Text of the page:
“A committed and convinced Catholic is always pro-life on the issue of abortion and euthanasia, and that includes in the voting booth.” – Archbishop Dennis Schnurr, Diocese of Cincinnati, Ohio

    “The failure to protect and defend life in its most vulnerable stages renders suspect any claims to the ‘rightness’ of positions in other matters affecting the poorest and least powerful.” – _U.S. Conference of Catholic Bishops

  • The bishops calling to vote for “life” means that Catholics should vote for candidates that support quality life for impoverished, medically fragile, disabled, illiterate, marginalized, disenfranchised, and homeless in the way Jesus served humanity, right? Voting for candidates that support “pro-life” are the candidates who work to make things equitable and fair for people who are not born into privilege or luck. I am a Catholic “pro-life” who is supporting the Obama/Biden ticket because they support “life” for all Americans regardless of the way they come into this world.

  • “because they support “life” for all Americans regardless of the way they come into this world.”

    Actually they are against a great many Americans coming into this world at all, those whose mothers decide to slay them through child murder euphemized with the term abortion.

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Rick Santorum & the Data Behind the Catholic, Evangelical, Youth & Women’s Vote

Wednesday, March 7, AD 2012

The divide between the truth of the election results and the punditry of the mainstream media is seemingly growing every major primary election night. Perhaps none more than the recent Super Tuesday results, especially those of Ohio. How could it possibly be that Rick Santorum, the former Pennsylvania Senator won the youth vote, all voters under 44, and the married women vote? If one listens to the mainstream media, especially that of NBC, MSNBC and the New York Times one would think the only people voting for Rick Santorum would be rust belt pre-Vatican II ordained Catholic priests, and an amalgamation of southern characters such as Jed Clampett, Mr. Haney, as well as some assorted extras from the set of Deliverance. However, the true exit poll results tell us something quite different.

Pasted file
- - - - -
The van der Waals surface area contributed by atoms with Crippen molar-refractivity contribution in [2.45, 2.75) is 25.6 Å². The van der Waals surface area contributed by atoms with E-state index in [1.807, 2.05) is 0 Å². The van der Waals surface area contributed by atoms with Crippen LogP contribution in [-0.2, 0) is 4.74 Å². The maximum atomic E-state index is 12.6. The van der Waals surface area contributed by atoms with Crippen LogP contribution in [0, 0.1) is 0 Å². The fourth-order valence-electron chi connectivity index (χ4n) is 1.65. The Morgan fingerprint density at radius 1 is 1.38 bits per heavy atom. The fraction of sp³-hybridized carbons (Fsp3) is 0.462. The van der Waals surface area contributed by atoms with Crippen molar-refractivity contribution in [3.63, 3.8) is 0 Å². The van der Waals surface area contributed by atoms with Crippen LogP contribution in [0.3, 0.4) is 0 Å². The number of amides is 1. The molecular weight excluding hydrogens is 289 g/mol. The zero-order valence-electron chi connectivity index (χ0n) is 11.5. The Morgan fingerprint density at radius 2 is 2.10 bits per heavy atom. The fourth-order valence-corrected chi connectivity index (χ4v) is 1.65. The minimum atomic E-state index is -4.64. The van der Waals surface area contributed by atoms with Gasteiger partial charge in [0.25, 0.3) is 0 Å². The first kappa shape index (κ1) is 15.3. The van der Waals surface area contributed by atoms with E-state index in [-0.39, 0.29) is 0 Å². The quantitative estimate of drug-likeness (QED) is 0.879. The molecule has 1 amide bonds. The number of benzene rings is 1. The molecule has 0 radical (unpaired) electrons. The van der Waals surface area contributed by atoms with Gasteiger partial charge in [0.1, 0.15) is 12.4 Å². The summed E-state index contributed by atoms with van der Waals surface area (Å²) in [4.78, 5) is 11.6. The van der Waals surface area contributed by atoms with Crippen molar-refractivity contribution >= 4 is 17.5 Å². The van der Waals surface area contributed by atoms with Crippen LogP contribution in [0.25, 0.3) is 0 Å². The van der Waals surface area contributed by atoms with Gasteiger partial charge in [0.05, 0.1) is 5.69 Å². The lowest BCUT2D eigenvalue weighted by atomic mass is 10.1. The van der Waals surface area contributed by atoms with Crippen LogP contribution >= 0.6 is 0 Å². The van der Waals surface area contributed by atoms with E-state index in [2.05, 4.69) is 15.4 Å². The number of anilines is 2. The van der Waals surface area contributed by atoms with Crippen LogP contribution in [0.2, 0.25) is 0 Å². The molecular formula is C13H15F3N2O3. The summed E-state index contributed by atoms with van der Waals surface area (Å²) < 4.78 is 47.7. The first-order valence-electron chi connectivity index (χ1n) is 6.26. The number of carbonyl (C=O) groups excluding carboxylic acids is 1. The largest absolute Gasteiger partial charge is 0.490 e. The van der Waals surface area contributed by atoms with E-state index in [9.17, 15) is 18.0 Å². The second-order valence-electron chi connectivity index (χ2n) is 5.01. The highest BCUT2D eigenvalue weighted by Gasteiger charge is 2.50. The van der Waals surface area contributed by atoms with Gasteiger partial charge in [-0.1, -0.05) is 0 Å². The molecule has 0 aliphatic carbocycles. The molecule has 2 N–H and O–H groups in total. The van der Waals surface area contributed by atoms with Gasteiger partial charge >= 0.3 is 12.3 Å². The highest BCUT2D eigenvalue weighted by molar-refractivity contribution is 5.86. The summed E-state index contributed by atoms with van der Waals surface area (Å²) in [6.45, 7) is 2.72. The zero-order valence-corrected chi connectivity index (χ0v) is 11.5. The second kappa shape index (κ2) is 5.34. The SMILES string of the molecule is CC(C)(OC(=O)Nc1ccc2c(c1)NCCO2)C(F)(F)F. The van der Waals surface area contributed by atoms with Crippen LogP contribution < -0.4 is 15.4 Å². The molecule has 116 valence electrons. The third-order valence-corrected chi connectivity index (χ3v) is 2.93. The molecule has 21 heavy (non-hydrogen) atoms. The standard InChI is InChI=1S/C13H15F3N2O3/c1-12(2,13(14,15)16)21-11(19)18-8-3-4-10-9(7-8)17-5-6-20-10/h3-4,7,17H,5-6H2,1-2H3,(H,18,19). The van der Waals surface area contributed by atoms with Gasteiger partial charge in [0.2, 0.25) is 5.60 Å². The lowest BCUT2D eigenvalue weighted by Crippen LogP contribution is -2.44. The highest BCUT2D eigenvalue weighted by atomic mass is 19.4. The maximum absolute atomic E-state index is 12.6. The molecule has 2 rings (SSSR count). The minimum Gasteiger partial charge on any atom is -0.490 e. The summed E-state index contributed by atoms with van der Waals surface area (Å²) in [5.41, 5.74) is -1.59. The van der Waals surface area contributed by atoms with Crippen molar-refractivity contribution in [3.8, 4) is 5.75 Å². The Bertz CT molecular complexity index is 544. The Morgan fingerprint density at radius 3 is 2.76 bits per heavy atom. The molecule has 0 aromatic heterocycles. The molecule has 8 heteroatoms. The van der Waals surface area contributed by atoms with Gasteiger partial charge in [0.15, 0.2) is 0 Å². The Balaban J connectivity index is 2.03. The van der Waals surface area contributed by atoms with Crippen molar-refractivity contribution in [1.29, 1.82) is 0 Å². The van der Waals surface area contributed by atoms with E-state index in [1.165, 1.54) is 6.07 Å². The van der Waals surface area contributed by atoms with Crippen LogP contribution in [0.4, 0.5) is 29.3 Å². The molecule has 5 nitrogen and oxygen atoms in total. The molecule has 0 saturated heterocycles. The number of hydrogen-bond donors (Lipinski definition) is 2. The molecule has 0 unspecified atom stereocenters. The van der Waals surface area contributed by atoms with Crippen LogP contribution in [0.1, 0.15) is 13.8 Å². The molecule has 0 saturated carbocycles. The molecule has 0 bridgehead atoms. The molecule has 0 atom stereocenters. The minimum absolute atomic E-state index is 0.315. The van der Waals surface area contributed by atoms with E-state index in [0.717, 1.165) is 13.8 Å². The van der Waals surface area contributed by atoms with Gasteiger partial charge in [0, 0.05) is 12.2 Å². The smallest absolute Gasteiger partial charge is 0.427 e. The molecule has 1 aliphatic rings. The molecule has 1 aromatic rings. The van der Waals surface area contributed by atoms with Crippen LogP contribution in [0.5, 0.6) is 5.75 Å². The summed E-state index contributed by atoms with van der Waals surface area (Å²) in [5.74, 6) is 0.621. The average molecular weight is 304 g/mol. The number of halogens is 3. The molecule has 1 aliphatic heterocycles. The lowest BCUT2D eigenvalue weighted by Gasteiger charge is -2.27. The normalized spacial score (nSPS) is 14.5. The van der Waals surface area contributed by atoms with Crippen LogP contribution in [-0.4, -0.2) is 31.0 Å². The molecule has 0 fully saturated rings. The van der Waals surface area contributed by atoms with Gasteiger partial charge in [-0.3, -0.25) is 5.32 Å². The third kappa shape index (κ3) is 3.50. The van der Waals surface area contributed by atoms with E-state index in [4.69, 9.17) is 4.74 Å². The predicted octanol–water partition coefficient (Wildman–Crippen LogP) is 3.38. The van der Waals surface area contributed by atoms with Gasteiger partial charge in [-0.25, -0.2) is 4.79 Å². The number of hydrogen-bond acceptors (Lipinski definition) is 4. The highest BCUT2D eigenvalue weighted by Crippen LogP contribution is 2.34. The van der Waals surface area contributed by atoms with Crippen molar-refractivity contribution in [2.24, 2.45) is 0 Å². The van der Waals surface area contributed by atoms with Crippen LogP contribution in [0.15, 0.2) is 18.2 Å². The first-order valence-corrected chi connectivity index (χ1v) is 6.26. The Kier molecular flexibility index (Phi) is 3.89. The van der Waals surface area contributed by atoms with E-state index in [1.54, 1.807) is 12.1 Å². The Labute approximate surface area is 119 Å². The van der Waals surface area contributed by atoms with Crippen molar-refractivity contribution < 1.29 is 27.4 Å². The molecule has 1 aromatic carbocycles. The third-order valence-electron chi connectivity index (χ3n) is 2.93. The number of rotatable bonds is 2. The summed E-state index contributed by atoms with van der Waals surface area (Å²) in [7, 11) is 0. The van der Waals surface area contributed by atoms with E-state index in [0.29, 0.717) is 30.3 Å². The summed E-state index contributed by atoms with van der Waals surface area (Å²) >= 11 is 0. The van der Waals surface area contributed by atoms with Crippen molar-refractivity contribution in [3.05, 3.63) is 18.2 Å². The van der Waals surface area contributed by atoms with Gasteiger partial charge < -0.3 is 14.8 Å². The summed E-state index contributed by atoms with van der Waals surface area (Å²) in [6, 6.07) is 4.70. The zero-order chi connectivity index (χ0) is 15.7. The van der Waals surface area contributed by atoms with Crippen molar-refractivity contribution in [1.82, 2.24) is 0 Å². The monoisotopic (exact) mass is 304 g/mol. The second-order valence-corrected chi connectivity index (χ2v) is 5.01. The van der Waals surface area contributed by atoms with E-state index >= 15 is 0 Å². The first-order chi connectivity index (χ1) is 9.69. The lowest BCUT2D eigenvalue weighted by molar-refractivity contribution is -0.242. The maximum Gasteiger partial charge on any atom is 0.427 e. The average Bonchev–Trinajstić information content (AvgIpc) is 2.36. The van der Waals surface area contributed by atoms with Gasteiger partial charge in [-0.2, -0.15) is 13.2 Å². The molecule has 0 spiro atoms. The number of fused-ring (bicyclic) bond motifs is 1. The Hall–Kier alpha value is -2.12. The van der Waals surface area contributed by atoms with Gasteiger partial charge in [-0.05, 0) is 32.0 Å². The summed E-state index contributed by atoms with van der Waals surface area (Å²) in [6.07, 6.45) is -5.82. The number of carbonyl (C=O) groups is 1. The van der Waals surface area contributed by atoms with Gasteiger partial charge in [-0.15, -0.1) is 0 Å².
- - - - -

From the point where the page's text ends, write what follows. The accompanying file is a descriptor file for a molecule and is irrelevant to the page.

The mainstream media seemed shocked that Rick Santorum didn’t win the Catholic vote and won the Evangelical Vote as well as the others I indicated earlier; young people and married women. I want to delve into the nitty grtty of the statistics and demographics in a few paragraphs but first let me give you some background on those in the heartland who became liberals even though they grew up in GOP circles and folks like myself who became conservative after growing up in a Democratic household.

I grew up in a working class steel and railroad town in Ohio. My family, like many around us was Democrat in party affiliation and social conservative in our mindset. I was educated in Catholic schools (during the 1970s & 80s) and though it was the warm fuzzy era of Catholic education, our nuns and lay teachers never completely bought into the liberal model that was so the rage in cool, upscale areas.